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I’m trying to write a console application that can accept filename arguments and want it to be able to handle Unicode filenames. The problem is that I cannot figure out how to test it.

How can you pass Unicode arguments to a console app?

I tried creating a Unicode batch file that calls the program, passing it some Unicode characters, but it doesn’t work; the command-prompt can’t launch the program at all because it gets tripped up on the null-characters in its filename. I tried changing the code page to 65001 and Alt-typing a Unicode character at the command-line, but that didn’t work either.

Below is a sample program. I’m trying to find a way to get the following output:

C:\> unicodeargtest Foobar
46, 0, 6f, 0

// UnicodeArgTest.cpp
#define UNICODE
#include <tchar.h>
#include <stdio.h>
int wmain (int argc, wchar_t**argv) {
    printf("%x, %x, %x, %x\n", argv[1][0], argv[1][1], argv[1][2], argv[1][3]);
share|improve this question
cmd.exe supports Unicode? i think, it's not (due to compability with old DOS programs). Maybe the problem source is here - so, try to use MS PowerShell. – Raxillan Mar 26 '12 at 6:19
@Raxillan: It definitely does. CDM.EXE has no compatibility with old DOS programs, it's fully 32 (or 64 bits). It does have some compatibility with batch files, but DOS batch files are ASCII text-based and ASCII is a subset of Unicode. – MSalters Mar 26 '12 at 8:39
@MSalters In Windows 7 only, or in previous versions too? so: do you think typing "chcp 65001" and inserting some Unicode symbol into command line should work? as i understand, author do this - with no result. – Raxillan Mar 26 '12 at 8:52
@Raxillan: No, CHCP is not the right approach. 65001 is the UTF-8 codepage, but Windows uses UTF-16 for Unicode. CHCP only works for double-byte character sets, and UTF-8 may take as many as 4 bytes. This is the same from NT 3.1 to 8. – MSalters Mar 26 '12 at 9:07
@MSalters So, what is the right way for using UTF-8? – Raxillan Mar 26 '12 at 9:25

Oh blerg! It happened again. I come from an assembler background, so occasionally some C++ stuff trips me up. One thing that I keep forgetting is how in C++, the compiler takes the liberty of automatically compensating for type sizes when computing indexes, pointers, and such.

For example:

DWORD dwa[4] = {1,2,3,4};
//dwa[2] references the third DWORD in the array (i.e., the ninth BYTE),
//NOT the second BYTE in the array


struct EGS {
    char  str[5];
    int   num;
EGS   eg = {0};
EGS* peg = &eg;
//peg is incremented by a whole EGS’ worth of bytes, NOT just 1
//for EGS, it is increased by 12 (5+4=9, rounded to the nearest 4, equals 12)

In this case, because the arguments are being interpreted as wide (2-byte) characters, argv[1][1] isn’t a null-character, it is the second Unicode character.

Using the program as is and passing a Unicode character, I get this:

C:\>unicodeargtest ‽‽‽‽
203d, 203d, 203d, 203d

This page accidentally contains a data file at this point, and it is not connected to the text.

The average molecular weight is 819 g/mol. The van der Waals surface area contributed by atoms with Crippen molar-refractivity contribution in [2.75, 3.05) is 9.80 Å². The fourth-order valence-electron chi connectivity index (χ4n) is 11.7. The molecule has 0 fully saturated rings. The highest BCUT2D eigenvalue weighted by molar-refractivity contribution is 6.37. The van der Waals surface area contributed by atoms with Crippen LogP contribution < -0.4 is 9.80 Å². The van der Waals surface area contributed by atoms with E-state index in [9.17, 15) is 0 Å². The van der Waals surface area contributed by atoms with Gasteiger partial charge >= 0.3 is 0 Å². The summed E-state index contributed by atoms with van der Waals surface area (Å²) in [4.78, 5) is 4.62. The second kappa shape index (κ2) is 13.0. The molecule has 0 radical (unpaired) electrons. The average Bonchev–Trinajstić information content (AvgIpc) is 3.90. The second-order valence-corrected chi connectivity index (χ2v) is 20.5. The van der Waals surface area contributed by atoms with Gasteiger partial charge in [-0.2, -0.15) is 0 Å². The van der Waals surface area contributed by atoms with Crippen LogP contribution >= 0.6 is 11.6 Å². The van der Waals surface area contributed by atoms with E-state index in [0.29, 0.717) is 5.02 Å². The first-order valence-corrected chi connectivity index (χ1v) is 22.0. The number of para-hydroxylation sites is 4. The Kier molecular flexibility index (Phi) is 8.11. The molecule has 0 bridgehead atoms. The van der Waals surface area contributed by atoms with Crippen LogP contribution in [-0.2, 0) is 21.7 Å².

I simply pasted the interrobangs into the command-prompt. In my normal command-prompt mode (using Raster Fonts and code-page 437), they display as ? instead of , but it still gives the same results.

By casting the arguments to char or BYTE as so:

printf("%x, %x, %x, %x\n",
    ((BYTE*)(argv[1]))[0], ((BYTE*)(argv[1]))[1],
    ((BYTE*)(argv[1]))[2], ((BYTE*)(argv[1]))[3]

I get the expected results:

C:\>unicodeargtest ‽‽‽‽
3d, 20, 3d, 20

C:\>unicodeargtest Foobar
46, 0, 6f, 0

Pasting Unicode characters works, but using a batch file still doesn’t. A Unicode one still has the problem with the program’s filename being interpreted incorrectly due to the null-characters, and saving it as UTF-8 causes it to not run at all.

share|improve this answer
For the record, that's not a C++ feature. C behaves exactly the same. – Harry Johnston Mar 26 '12 at 7:03
That's hardly a revelation! Every language I know does that. – David Heffernan Mar 26 '12 at 7:16
Batch files should work in Unicode. Try using Notepad "Save as Unicode", that should get you the right format. (with Byte Order Mark, to be precise) – MSalters Mar 26 '12 at 8:43
@MSalters, have you tried it? I did and like I said, it didn’t work; the program name has null-characters: '■u' is not recognized as an internal or external command, operable program or batch file. (The character before the u is a null. – Synetech Mar 26 '12 at 16:56
Eh, no, had that in some corner of my mind. You're right - doesn't work as I thought. CMD.EXE supports Unicode in its TYPE command and others, but not everywhere. So even though it can show the contents of a batch file correctly, it can't run it. :\ – MSalters Mar 26 '12 at 22:20

Drag-and-drop should do the trick. In Explorer, drag the file whose name you want to pass as an argument onto the test executable. (You might first want to change the executable so that it waits before exiting.)

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